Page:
Thursday, 26 November 2009

Revised Decisions on the Rules of Golf

Following their two-year review cycle, the R&A and the USGA have announced 28 new Decisions, have revised 51 Decisions and withdrawn 1 Decision for the 2010-2011 edition of Decisions on the Rules of Golf. The changes will take effect on 1st January, 2010. Remember, that there will be no changes to the Rules of Golf until the four-year review, which is not due until 1st January 2012.

I have to confess that so far I have only scanned quickly through the new and revised Decisions and I have not seen anything that stands out as changing the game that we play in any material way.

I have chosen one interesting, revised Decision as a good illustration of an area of the Rules that needed clarification;

This is the current wording;

20-3a/2 Trademark Aimed Along Line of Putt When Ball Replaced
Q. When a player is replacing his ball, is it permissible for him to position the ball so that the trademark is aimed along the line of putt to indicate the line of play?
A. Yes.
This is the revised wording that takes effect from 1st January 2010;

20-3a/2 Using Line on Ball for Alignment
Q. May a player draw a line on his ball and, when replacing his ball, position the ball so that the line or the trademark on the ball is aimed to indicate the line of play?
A. Yes. (Revised)
There is an increasing tendency for players to draw a line around their golf balls to assist them in lining up their ball to indicate the line of play. Callaway, the golf products giant, offers their Line-M-Up Pro Guide and this picture shows a home-made ball marker using a standard PVC 1-1/4 coupling available from most hardware stores.

Whilst lining up your ball in this way has always been permitted, until now there has been nothing specific in the Rules which players can point to if they are challenged on the practice. Some arguments that have been used to against using a line on the ball to line up the line of play have now been
  • Rule 12-2 ..... Each player should put an identification mark on his ball (but this does not mention a line). Ruling: that mark may include a line drawn anywhere on the ball.
  • Rule 8-2a ..... any mark placed by the player or with his knowledge to indicate the line must be removed before the stroke is made. Ruling: this does not refer to a mark on the ball itself.
  • Rule 8-2b ..... a mark must not be placed anywhere to indicate a line for putting. Ruling: this does not refer to a mark on the ball itself.
  • Definition of Tee ..... a tee must not be designed or manufactured in such a way that it could indicate the line of play or influence the movement of the ball. Ruling: but the ball may have a mark indicating the line of play on the teeing ground or on the putting green.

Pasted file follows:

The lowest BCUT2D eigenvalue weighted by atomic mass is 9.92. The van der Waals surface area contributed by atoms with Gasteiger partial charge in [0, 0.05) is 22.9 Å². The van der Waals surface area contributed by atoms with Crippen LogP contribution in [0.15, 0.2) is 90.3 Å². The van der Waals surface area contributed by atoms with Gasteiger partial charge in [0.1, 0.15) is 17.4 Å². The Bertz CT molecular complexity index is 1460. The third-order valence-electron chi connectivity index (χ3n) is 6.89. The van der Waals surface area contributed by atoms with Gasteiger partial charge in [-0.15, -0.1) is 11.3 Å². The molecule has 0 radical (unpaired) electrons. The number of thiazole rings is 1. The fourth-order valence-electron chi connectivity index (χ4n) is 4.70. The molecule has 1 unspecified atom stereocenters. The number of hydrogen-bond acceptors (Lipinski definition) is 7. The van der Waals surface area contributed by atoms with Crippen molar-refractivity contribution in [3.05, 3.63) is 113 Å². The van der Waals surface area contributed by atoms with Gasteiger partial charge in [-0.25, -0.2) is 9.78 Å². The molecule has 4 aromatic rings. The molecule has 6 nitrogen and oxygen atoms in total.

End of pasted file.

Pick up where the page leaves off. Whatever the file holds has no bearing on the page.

I am pleased that the Ruling Bodies have clarified this situation relating to how balls may be marked. The relevant Rule has not changed at all, but now players have a clear Decision that they can refer to if someone challenges their entitlement to draw a line around the circumference of their ball to use for lining-up purposes when placing it on the teeing ground, or replacing it under the Rules.

If you already have a copy of my book ‘999 Questions on the Rules of Golf’ then I now recommend that you acquire a copy of ‘Decisions on the Rules of Golf 2010-2011’, available from either the R&A or USGA.

Good golfing,

Barry Rhodes
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4 comments:

Vince Spence said...

Thanks, Barry.

What are your personal thoughts on golfers having their caddy line them up and then backing off when the ball is addressed?

Barry Rhodes said...

Vince,

I have no problems with this as it is within the Rules. My wife asks me to line up her putts in this way all the time but personally I know that it would put me off, and I am surprised that some Pros feel the need to do it.

Barry

P Buckley said...

Hi Barry
If the line has faded, can you redraw it on the putting green before putting, or would you have to wait until finishing out that hole before doing so?
Thanks

Barry Rhodes said...

P Buckley,

There is no restriction in the Rules as to when personal markings may be drawn on a ball.

Barry